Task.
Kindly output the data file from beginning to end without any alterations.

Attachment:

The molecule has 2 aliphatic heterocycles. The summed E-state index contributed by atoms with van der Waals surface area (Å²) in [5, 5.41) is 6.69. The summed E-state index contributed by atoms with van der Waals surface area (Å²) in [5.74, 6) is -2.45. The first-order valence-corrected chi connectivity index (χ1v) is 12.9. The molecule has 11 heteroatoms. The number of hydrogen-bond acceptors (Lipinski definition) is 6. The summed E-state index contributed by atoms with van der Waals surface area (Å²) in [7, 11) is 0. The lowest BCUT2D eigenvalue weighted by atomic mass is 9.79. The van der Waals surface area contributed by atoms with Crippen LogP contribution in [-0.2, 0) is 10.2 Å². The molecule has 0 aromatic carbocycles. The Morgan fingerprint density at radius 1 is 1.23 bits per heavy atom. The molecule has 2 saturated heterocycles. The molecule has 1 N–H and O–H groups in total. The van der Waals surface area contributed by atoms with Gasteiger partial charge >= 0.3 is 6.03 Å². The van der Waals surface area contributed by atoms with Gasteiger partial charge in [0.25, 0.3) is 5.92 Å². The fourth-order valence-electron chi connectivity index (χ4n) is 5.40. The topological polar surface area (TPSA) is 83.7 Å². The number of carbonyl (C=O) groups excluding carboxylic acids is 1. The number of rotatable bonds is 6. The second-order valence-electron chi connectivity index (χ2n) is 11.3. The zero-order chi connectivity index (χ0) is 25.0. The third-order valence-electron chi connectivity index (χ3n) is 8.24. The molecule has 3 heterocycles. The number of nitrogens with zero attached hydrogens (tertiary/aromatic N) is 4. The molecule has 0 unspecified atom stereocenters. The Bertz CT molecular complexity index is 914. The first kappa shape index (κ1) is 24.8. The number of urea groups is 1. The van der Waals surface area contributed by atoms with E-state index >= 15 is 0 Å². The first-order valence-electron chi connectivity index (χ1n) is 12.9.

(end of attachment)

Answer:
The molecule has 2 aliphatic heterocycles. The summed E-state index contributed by atoms with van der Waals surface area (Å²) in [5, 5.41) is 6.69. The summed E-state index contributed by atoms with van der Waals surface area (Å²) in [5.74, 6) is -2.45. The first-order valence-corrected chi connectivity index (χ1v) is 12.9. The molecule has 11 heteroatoms. The number of hydrogen-bond acceptors (Lipinski definition) is 6. The summed E-state index contributed by atoms with van der Waals surface area (Å²) in [7, 11) is 0. The lowest BCUT2D eigenvalue weighted by atomic mass is 9.79. The van der Waals surface area contributed by atoms with Crippen LogP contribution in [-0.2, 0) is 10.2 Å². The molecule has 0 aromatic carbocycles. The Morgan fingerprint density at radius 1 is 1.23 bits per heavy atom. The molecule has 2 saturated heterocycles. The molecule has 1 N–H and O–H groups in total. The van der Waals surface area contributed by atoms with Gasteiger partial charge >= 0.3 is 6.03 Å². The van der Waals surface area contributed by atoms with Gasteiger partial charge in [0.25, 0.3) is 5.92 Å². The fourth-order valence-electron chi connectivity index (χ4n) is 5.40. The topological polar surface area (TPSA) is 83.7 Å². The number of carbonyl (C=O) groups excluding carboxylic acids is 1. The number of rotatable bonds is 6. The second-order valence-electron chi connectivity index (χ2n) is 11.3. The zero-order chi connectivity index (χ0) is 25.0. The third-order valence-electron chi connectivity index (χ3n) is 8.24. The molecule has 3 heterocycles. The number of nitrogens with zero attached hydrogens (tertiary/aromatic N) is 4. The molecule has 0 unspecified atom stereocenters. The Bertz CT molecular complexity index is 914. The first kappa shape index (κ1) is 24.8. The number of urea groups is 1. The van der Waals surface area contributed by atoms with E-state index >= 15 is 0 Å². The first-order valence-electron chi connectivity index (χ1n) is 12.9.